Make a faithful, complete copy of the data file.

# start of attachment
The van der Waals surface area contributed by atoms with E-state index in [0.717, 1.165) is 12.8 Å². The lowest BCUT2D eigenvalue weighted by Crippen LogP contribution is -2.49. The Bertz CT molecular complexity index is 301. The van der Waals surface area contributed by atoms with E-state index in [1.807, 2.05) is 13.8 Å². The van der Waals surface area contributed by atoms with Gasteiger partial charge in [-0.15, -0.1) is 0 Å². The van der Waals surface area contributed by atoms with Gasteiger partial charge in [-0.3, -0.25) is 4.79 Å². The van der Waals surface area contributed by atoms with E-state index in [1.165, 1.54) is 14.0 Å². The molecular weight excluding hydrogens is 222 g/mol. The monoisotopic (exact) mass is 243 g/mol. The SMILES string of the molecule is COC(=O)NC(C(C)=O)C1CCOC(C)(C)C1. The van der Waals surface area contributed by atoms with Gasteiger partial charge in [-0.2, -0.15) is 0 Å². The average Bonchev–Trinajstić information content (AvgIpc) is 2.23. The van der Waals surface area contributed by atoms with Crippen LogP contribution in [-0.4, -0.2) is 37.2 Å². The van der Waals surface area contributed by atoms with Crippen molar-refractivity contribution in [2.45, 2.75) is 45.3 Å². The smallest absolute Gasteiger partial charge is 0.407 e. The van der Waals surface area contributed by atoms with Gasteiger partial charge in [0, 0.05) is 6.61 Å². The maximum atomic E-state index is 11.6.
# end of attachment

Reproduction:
The van der Waals surface area contributed by atoms with E-state index in [0.717, 1.165) is 12.8 Å². The lowest BCUT2D eigenvalue weighted by Crippen LogP contribution is -2.49. The Bertz CT molecular complexity index is 301. The van der Waals surface area contributed by atoms with E-state index in [1.807, 2.05) is 13.8 Å². The van der Waals surface area contributed by atoms with Gasteiger partial charge in [-0.15, -0.1) is 0 Å². The van der Waals surface area contributed by atoms with Gasteiger partial charge in [-0.3, -0.25) is 4.79 Å². The van der Waals surface area contributed by atoms with E-state index in [1.165, 1.54) is 14.0 Å². The molecular weight excluding hydrogens is 222 g/mol. The monoisotopic (exact) mass is 243 g/mol. The SMILES string of the molecule is COC(=O)NC(C(C)=O)C1CCOC(C)(C)C1. The van der Waals surface area contributed by atoms with Gasteiger partial charge in [-0.2, -0.15) is 0 Å². The average Bonchev–Trinajstić information content (AvgIpc) is 2.23. The van der Waals surface area contributed by atoms with Crippen LogP contribution in [-0.4, -0.2) is 37.2 Å². The van der Waals surface area contributed by atoms with Crippen molar-refractivity contribution in [2.45, 2.75) is 45.3 Å². The smallest absolute Gasteiger partial charge is 0.407 e. The van der Waals surface area contributed by atoms with Gasteiger partial charge in [0, 0.05) is 6.61 Å². The maximum atomic E-state index is 11.6.